Lawmakers spent all day on Thursday at the state capitol working toward voting on a budget, but one still isn't ready yet. Instead, House Democrats decided to end the caucus for the night just after midnight.
As of Thursday, Connecticut had been without a budget for 76 days. However, lawmakers continue to work on a deal and are expected to put one up for a vote.
On Thursday afternoon, the governor weighed in on the progress of the biennium state budget as lawmakers were expected to start the debate on both parties' proposals.
Gov. Dannel Malloy said with the budget framework finished, it "appears to be a balanced and responsible compromise."
"After finalizing a historic agreement with state employees to save tens of billions of dollars, this budget includes hundreds of millions of dollars in spending cuts, achieving balance without any increases to the sales or income tax rates. It would restore hundreds of millions in town aid, and also include a fair and transparent education funding formula that supports schools and students in communities across Connecticut – big and small. And, it would offer real structural reforms to put our state on better financial footing now and into the future," Malloy said.
Democrats said they've reached an agreement with the governor, and their budget scraps some original tax proposals but adds a few more.
It calls for a cell phone tax of $0.49 per line (similar to Massachusetts), a property tax on seasonal homes only for out-of-state residents, a hospital tax of 8 percent and a tax on fantasy sports gambling.
"While there is no perfect budget out there, we have one that under very difficult circumstances people can vote on," Majority Leader Bob Duff said.
While Democratic leaders are saying they're confident their budget will pass, there is a lot of concern that some moderate Democrats will vote against it. If four Democrats in the House say no and all Republicans say no, the Democrats budget will fail.
"If you don't vote in the affirmative for a bill that will pass the Senate and receive the governor's signature, you are voting for that executive order which will decimate, decimate public education in the state of Connecticut," said House Speaker Joe Aresimowicz.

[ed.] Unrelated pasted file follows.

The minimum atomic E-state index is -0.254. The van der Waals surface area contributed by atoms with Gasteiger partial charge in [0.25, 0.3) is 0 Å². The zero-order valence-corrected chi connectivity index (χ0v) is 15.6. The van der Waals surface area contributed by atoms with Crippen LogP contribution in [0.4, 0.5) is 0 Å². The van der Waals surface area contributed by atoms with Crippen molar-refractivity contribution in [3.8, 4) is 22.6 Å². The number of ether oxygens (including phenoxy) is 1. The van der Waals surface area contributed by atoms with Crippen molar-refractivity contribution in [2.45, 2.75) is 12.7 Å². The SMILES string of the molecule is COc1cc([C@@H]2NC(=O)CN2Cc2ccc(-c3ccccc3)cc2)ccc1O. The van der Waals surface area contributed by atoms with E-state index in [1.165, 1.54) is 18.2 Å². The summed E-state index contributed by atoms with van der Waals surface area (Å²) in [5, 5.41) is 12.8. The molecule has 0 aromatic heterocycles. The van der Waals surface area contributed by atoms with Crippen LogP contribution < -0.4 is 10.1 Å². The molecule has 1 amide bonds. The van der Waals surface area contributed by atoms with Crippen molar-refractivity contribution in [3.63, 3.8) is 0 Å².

Republicans said they're against raising taxes, their budget includes a spending cap and more cuts to government agencies. Republican Senate President Len Fasano said his process getting down to the last few minutes is wrong.
"A 600-page document given to lawmakers in just a few hours, no one has seen it. Everyone has been in a back room maybe vote 2 a.m. or 3 a.m. Senate at 5 a.m.," Fasano said. "What happened to the transparency?"
"We are at a crossroads, what we vote on today or tomorrow is going to change Connecticut for the good or the bad. We should at least be able to know what it is," said Minority Leader Themis Klarides.
In the meantime, cities and towns said they are anxiously awaiting.
"We have believed since the beginning of the session and we believe today that the best budget is going to be a bipartisan budget," said Joe Delong, Connecticut Conference of Municipalities. "So as we continue down a path of one caucus not negotiating with another, we feel that's going to be problematic for the state of Connecticut."
Last week, Hartford’s mayor said without a plan from the state, the capital city may have to file for bankruptcy within a matter of days.
The budget includes $40 million and would create an oversight board.
"We are not looking for a bail out, we are not looking for a patch. We are looking for a partnership that builds framework that will allow us to do important restructuring we need to do,” said Hartford Mayor Luke Bronin.
He calls the Democrat’s budget an important first step.
Both sides have spent the last few days going over Malloy's latest proposal line by line.
“The urgency of the present moment cannot be overstated. It is critical that a responsible budget is passed by the General Assembly, one that provides greater predictability and stability for the people and businesses of Connecticut," Malloy said. "Local governments, community providers, parents, teachers and students – all of them are best served by passing a budget, and passing it now."
Malloy said he is pushing for lawmakers to act, but he acknowledged that progress has been made.
“I want to express my gratitude to Democratic leaders for their perseverance getting to this point. There is still much work to be done, final language to be reviewed, and a vote to be taken. But an agreement appears to be within sight. I await a vote by the General Assembly and a balanced budget arriving on my desk for signature," Malloy said.
Lawmakers said there's also a chance that there will be no vote.
The concern is that if Connecticut goes past Oct. 1 without a budget, Malloy will have no choice by to put another executive order in place that includes painful cuts.
Stay with Eyewitness News for continuing coverage of the state budget crisis.
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